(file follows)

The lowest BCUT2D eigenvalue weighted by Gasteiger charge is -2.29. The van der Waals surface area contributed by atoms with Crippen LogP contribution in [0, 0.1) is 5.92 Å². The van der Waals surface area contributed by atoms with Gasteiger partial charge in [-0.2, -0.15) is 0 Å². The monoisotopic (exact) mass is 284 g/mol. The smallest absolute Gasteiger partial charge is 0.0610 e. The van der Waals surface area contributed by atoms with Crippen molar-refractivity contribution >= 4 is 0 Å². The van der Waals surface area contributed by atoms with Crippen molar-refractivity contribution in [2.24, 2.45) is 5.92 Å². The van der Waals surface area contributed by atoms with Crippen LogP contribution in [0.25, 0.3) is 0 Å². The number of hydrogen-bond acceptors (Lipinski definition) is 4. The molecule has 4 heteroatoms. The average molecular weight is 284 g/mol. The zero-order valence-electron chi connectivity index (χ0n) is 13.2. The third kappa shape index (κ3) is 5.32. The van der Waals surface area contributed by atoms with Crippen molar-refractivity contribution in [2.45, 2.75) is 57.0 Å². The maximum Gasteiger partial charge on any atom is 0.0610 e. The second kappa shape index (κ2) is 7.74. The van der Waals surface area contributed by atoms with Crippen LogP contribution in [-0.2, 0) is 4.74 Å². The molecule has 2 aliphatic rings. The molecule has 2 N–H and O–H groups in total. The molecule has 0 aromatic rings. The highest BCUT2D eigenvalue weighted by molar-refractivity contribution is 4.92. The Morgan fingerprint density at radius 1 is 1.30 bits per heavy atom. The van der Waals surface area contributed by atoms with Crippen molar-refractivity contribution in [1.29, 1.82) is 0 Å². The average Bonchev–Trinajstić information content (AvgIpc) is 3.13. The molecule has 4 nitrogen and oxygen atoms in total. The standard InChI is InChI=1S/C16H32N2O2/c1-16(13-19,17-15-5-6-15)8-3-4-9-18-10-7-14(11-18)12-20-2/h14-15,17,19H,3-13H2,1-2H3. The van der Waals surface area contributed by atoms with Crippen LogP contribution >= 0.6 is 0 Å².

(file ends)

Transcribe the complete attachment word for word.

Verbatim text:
The lowest BCUT2D eigenvalue weighted by Gasteiger charge is -2.29. The van der Waals surface area contributed by atoms with Crippen LogP contribution in [0, 0.1) is 5.92 Å². The van der Waals surface area contributed by atoms with Gasteiger partial charge in [-0.2, -0.15) is 0 Å². The monoisotopic (exact) mass is 284 g/mol. The smallest absolute Gasteiger partial charge is 0.0610 e. The van der Waals surface area contributed by atoms with Crippen molar-refractivity contribution >= 4 is 0 Å². The van der Waals surface area contributed by atoms with Crippen molar-refractivity contribution in [2.24, 2.45) is 5.92 Å². The van der Waals surface area contributed by atoms with Crippen LogP contribution in [0.25, 0.3) is 0 Å². The number of hydrogen-bond acceptors (Lipinski definition) is 4. The molecule has 4 heteroatoms. The average molecular weight is 284 g/mol. The zero-order valence-electron chi connectivity index (χ0n) is 13.2. The third kappa shape index (κ3) is 5.32. The van der Waals surface area contributed by atoms with Crippen molar-refractivity contribution in [2.45, 2.75) is 57.0 Å². The maximum Gasteiger partial charge on any atom is 0.0610 e. The second kappa shape index (κ2) is 7.74. The van der Waals surface area contributed by atoms with Crippen LogP contribution in [-0.2, 0) is 4.74 Å². The molecule has 2 aliphatic rings. The molecule has 2 N–H and O–H groups in total. The molecule has 0 aromatic rings. The highest BCUT2D eigenvalue weighted by molar-refractivity contribution is 4.92. The Morgan fingerprint density at radius 1 is 1.30 bits per heavy atom. The van der Waals surface area contributed by atoms with Crippen molar-refractivity contribution in [1.29, 1.82) is 0 Å². The average Bonchev–Trinajstić information content (AvgIpc) is 3.13. The molecule has 4 nitrogen and oxygen atoms in total. The standard InChI is InChI=1S/C16H32N2O2/c1-16(13-19,17-15-5-6-15)8-3-4-9-18-10-7-14(11-18)12-20-2/h14-15,17,19H,3-13H2,1-2H3. The van der Waals surface area contributed by atoms with Crippen LogP contribution >= 0.6 is 0 Å².